If you have high blood pressure, you are not alone. The Centers for Disease Control and Prevention estimates that nearly 70 million adult Americans have this condition. If you have high blood pressure, your doctor may prescribe medication to get your hypertension under control. One commonly prescribed medication is Lisinopril. Other supplements such as L-arginine have shown some promise as well. Consult your doctor before taking dietary supplements, especially if you take prescription medication.
What Is Lisinopril?
Lisinopril is part of a class of drugs called angiotensin-converting enzyme, or ACE, inhibitors. This medication acts to block the production of a chemical in your body called angiotensin II. This substance is part of a series of chemical reactions that increase blood pressure by constricting blood vessels. A study by the University of British Columbia, published in the October 2008 issue of “Cochrane Database of Systematic Reviews,” found that ACE inhibitors including lisinopril lowered blood pressure by -8/-5 mmHg, the top and bottom numbers of your blood pressure reading, respectively.
L-arginine can provide similar health benefits through a different type of chemical reaction. This dietary supplement also causes your blood vessels to dilate by supplying your body with the raw materials it needs to produce nitric oxide. When your blood vessels widen, blood flow improves and your blood pressure may go down. Unlike lisinopril, L-arginine is a naturally-occurring substance found in a variety of foods including red meat. L-arginine can be administered intravenously or taken in capsule form.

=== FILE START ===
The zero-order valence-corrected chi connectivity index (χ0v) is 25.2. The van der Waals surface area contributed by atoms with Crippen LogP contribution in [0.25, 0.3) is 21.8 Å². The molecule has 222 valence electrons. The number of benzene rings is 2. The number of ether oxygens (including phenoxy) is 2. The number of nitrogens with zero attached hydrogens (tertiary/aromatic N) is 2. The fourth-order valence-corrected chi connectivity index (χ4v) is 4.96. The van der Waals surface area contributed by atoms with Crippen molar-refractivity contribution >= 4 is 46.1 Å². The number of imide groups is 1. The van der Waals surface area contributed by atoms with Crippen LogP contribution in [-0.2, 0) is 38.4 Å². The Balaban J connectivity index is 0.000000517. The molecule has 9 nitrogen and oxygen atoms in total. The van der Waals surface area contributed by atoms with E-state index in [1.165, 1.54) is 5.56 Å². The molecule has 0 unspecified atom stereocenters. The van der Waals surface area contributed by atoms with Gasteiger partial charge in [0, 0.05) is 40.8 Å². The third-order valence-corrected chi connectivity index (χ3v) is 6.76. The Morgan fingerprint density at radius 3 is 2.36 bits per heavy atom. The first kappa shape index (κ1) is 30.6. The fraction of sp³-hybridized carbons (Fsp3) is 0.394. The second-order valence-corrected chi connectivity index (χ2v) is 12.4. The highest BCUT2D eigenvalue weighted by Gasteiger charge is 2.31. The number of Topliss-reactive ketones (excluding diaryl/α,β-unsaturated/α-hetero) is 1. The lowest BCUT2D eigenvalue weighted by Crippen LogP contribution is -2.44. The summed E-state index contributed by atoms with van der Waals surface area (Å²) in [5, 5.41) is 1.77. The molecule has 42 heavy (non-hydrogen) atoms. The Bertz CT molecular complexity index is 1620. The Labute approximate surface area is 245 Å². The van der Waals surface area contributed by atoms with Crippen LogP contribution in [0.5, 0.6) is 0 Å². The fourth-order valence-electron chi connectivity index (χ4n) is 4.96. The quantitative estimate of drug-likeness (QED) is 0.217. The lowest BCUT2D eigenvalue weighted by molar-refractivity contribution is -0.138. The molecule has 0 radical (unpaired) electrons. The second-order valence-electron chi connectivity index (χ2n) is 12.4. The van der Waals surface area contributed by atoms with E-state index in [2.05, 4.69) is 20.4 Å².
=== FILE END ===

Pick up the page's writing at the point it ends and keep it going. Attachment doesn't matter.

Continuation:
Combining Lisinopril and L-arginine
Taking these two together has been the subject of some research. A study by the Mario Negri Institute for Pharmacological Research in Italy, published in the September 2003 issue of “Kidney International,” found that taking L-arginine with lisinopril lowered systolic blood pressure more effectively than taking L-arginine alone in experiments done with rats. Systolic blood pressure is the top number of your reading. A study by Ninewells Hospital and Medical School in Scotland, published in the January 2001 issue of “Clinical Science,” explains that lisinopril may inhibit the activity of superoxide radicals that would inactivate nitric oxide.
Even if taking the two are effective, you must exercise caution when combining lisinopril and L-arginine. As a dietary supplement, L-arginine is not subject to the same pre-marketing screening by the U.S. Food and Drug Administration that prescription medications must go through. Health claims for L-arginine, therefore are not endorsed by the U.S. Food and Drug Administration. In addition, a risk exists that taking the two together may lower your blood pressure to unsafe levels. You should not take the two together without first consulting your doctor.
- Centers for Disease Control and Prevention; Vital Signs: Prevalence, Treatment, and Control of Hypertension --- United States, 1999--2002 and 2005--2008; February 4, 2011
- U.S. Department of Health and Human Services;Seventh Report of the Joint National Committee on Prevention, Detection, Evaluation, and Treatment of High Blood Pressure; August 2004
- MayoClinic.com; Angiotensin-Converting Enzyme (ACE) Inhibitors; December 16, 2010
- "Cochrane Database of Systematic Reviews"; Blood Pressure Lowering Efficacy of Angiotensin Converting Enzyme (ACE) Inhibitors for Primary Hypertension; B. Heran, et al.; October 2008
- Medline Plus; L-Arginine; November 19, 2010
- "Kidney International"; Combining Lisinopril and L-Arginine Slows Disease Progression and Reduces Endothelin-1 in Passive Heymann Nephritis; C. Zoja, et al.; September 2003